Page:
WELLSBURG - Wellsburg's weeklong celebration of Independence Day offered something for everyone, from several free concerts featuring a variety of music to competitions ranging from talent contests to oldstyle picnic games for children.
Teaming with local officials, businesses and many others, the Wellsburg 4th of July marked the holiday itself with a patriotic flag raising ceremony early that day, the Wendy's 5K Run-Walk, both Monday morning at the Wellsburg Town Square; games for children at the Betty Carr Recreation Site in the afternoon, and a bicycle-decorating contest held by the Wellsburg Kiwanis Club back at the town square.
All participants of the latter contest were invited to participate in the Wellsburg 4th of July Parade, which soon followed. Many of the parade-goers headed afterward to the Betty Carr Recreation Site.
PATRIOTIC?SPIRIT — Local children rode this patriotic floate entered in the Wellsburg Independence Day parade by volunteers with the Betty Carr Recreation Site. At the rear of the float was the message, “As Betty Carr would say, the children first.” Carr was a Brooke County teacher and playground superviser for the city for many years.
There they were entertained by disc jockey Jack Carbasho and winners of the Wellsburg All-American Idol Contest, a singing competition held earlier in the week, while they awaited the fireworks display.
During the parade, red, white and blue could be seen not only among the bicycles decked out by children in the Kiwanis contest, but also among several floats entered by area businesses and youth sports leagues.
Serving as parade marshal was Gene Camilletti, whose patriotic spirit earned him that position. Among causes supported by Camilletti is the Brooke County Veterans Memorial Park Foundation.
An Air Force veteran, Camilletti has been involved in collecting names and information about local veterans for the park and coordinated fundraisers for it.
Paradegoers were entertained by members of local dance studios and the Brooke High School marching band and dance team.
And greetings or candy were offered by many, including Gov. Earl Ray Tomblin, Attorney General Darrell McGraw, Mayor Sue Simonetti, other state, county and city officials; and members of several local fire and emergency departments.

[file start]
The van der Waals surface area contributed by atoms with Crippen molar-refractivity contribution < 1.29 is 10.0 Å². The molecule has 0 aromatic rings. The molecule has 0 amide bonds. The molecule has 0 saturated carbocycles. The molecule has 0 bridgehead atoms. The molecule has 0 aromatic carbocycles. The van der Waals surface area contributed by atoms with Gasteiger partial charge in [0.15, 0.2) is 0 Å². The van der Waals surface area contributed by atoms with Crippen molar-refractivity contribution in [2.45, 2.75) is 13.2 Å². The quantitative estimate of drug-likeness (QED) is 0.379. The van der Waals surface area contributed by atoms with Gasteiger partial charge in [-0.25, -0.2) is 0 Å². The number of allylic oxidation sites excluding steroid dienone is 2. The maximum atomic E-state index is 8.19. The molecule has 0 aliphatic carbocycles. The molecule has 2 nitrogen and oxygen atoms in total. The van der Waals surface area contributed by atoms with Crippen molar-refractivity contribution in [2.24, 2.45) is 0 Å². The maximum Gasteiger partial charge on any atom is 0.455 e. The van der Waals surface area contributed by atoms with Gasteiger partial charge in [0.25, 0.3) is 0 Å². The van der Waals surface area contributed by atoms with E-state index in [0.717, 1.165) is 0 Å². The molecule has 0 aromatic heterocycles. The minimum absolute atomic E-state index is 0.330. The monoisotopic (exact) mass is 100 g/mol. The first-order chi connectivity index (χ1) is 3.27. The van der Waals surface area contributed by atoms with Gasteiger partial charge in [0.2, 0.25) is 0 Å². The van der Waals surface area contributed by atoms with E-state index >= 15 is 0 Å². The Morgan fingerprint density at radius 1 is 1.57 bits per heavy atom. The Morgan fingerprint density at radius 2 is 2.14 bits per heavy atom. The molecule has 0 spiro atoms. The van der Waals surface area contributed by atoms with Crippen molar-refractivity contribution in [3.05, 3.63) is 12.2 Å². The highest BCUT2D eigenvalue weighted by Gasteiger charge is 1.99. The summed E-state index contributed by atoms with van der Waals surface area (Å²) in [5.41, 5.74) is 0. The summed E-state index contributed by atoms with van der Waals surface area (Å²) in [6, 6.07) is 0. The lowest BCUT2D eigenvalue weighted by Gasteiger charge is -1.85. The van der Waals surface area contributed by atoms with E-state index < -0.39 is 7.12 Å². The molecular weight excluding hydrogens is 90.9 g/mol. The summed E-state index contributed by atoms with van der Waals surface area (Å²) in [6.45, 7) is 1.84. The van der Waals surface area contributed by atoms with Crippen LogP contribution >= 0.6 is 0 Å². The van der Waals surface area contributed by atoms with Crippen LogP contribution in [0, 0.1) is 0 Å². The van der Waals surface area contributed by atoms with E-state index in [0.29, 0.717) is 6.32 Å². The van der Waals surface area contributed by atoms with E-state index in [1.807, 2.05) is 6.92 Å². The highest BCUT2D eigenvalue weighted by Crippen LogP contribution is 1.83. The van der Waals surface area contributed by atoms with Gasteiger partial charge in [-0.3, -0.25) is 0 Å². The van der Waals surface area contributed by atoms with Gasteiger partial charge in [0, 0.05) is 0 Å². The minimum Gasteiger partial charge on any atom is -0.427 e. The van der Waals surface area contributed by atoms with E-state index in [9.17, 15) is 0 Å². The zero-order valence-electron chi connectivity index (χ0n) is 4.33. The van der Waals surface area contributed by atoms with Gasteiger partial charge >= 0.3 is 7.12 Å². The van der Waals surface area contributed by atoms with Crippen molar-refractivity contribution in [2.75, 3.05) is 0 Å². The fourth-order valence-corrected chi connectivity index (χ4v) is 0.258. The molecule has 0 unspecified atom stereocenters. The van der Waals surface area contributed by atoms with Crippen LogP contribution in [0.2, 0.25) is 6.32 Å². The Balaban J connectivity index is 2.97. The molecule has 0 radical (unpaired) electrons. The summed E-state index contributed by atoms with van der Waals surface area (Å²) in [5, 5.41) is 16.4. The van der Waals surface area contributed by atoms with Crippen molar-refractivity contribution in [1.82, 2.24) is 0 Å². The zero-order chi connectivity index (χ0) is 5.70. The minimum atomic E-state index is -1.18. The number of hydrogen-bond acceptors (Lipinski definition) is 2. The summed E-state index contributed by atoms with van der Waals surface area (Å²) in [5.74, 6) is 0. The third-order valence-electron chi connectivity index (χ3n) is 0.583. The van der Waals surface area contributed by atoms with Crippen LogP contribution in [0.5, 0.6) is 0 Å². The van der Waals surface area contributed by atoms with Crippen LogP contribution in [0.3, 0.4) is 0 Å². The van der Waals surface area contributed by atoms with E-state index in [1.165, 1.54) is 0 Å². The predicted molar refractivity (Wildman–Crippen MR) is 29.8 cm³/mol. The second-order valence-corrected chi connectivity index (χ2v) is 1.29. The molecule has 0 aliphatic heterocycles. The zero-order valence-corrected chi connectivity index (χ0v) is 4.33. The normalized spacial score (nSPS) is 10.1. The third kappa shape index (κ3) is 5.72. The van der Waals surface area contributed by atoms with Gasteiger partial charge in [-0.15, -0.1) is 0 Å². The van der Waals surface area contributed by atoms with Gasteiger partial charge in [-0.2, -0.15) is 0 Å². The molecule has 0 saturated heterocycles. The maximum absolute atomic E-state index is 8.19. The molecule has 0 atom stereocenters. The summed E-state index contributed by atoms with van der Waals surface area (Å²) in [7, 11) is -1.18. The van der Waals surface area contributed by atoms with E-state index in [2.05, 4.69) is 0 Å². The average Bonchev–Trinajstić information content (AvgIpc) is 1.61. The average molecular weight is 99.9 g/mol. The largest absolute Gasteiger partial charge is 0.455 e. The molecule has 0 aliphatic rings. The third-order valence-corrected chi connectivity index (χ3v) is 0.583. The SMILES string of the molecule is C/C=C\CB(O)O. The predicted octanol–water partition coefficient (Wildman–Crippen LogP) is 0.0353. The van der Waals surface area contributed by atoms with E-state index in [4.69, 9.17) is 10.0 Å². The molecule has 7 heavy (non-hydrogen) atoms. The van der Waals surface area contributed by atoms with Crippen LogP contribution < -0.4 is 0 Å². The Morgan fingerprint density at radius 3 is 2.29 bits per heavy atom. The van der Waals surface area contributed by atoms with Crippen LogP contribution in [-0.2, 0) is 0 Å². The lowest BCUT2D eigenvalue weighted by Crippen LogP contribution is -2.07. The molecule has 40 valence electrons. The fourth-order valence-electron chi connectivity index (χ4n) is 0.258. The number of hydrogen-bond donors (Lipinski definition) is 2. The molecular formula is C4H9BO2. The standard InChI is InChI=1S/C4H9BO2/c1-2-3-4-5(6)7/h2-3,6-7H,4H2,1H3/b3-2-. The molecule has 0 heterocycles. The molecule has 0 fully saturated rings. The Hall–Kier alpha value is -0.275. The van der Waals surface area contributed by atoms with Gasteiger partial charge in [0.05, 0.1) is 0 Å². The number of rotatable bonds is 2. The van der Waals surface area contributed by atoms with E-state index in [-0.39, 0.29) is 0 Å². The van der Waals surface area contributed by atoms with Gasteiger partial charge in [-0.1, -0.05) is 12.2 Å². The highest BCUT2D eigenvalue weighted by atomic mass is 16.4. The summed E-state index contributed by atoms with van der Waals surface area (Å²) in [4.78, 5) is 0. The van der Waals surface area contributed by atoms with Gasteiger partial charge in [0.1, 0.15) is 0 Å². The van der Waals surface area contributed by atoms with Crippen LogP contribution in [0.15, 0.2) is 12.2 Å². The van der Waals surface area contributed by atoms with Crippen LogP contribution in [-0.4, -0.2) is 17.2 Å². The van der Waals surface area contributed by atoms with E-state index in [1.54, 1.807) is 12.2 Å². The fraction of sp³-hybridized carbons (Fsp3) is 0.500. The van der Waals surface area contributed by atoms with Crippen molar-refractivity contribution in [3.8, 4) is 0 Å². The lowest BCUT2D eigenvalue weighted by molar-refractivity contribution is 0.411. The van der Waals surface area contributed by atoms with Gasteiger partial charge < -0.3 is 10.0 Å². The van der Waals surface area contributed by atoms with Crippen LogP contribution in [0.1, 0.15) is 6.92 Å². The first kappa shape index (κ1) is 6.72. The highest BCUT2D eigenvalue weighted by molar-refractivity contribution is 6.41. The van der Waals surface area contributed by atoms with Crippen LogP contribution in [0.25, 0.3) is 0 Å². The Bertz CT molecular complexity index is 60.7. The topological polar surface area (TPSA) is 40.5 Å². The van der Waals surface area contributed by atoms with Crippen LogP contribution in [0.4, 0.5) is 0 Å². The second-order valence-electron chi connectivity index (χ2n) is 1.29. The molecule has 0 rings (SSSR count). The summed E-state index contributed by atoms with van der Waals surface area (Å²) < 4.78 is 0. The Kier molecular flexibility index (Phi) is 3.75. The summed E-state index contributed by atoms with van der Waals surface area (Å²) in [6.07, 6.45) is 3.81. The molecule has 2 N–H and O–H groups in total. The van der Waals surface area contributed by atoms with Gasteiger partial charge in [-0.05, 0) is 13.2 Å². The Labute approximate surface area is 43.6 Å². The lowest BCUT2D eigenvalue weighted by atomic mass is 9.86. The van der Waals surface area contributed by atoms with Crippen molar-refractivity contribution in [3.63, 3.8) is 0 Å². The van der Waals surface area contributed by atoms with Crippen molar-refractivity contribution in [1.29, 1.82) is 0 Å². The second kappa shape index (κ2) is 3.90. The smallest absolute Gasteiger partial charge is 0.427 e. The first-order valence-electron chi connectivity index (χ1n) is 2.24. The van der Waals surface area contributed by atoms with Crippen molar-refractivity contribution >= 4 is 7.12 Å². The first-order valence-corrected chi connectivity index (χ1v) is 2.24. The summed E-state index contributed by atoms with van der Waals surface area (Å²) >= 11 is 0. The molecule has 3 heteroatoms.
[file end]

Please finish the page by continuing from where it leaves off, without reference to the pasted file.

Those who looked above at the parade's start observed an Army National Guard aircraft helping to kick off the procession with a military flyover.
Several paradegoers were asked what they enjoy most about the weeklong observance of America's birthday.
J.R. Battista of Wheeling said, "My favorite is the parade because I get to see my daughter Jeana in it every year. She's with the Studio dance school."
Janet Crawford of Wellsburg said, "The bands. They were awesome."
Through the sponsorship of several local businesses, free concerts held during the week featured musicians and bands performing traditional and contemporary Christian music, rock, rhythm and blues and country.
Joe Erlewine of Wellsburg said, "We listen to the bands and come for the fireworks. And I participated in the horseshoe tournament yesterday, so we enjoy a lot of the activities."
"The (Wellsburg 4th of July) committees does a great job," said his wife, Peggy.
Todd Richie, who chairs the event with help from Debbie Baker, Barbara Yoder and many others, said the events would not be possible if not for the hard work of his committee members, the sponsorship of many local businesses and support of the city.
The week's many other activities included a Guitar Hero contest, fishing, basketball and volleyball tournaments, a community picnic and the Anything That Floats Race, which pits the builders of unorthodox watercraft against each other in a race on the Ohio River.
Matt Serevicz of Wellsburg said it's the opportunity to see old friends and family members who have left the area, as the holiday celebration offers a great opportunity for reunions and homecomings.
"You see people come home every year," he said.
Robert Mack of Weirton was among the many former residents who returned for at least part of the celebration.
"We were on our way to Wheeling and we decided to stop for the parade. We're from Wellsburg and moved to Weirton about 12 years ago," he said.
Lois Hines of Weirton said she and her husband also had moved from Wellsburg years ago and felt it was time to return for the parade.
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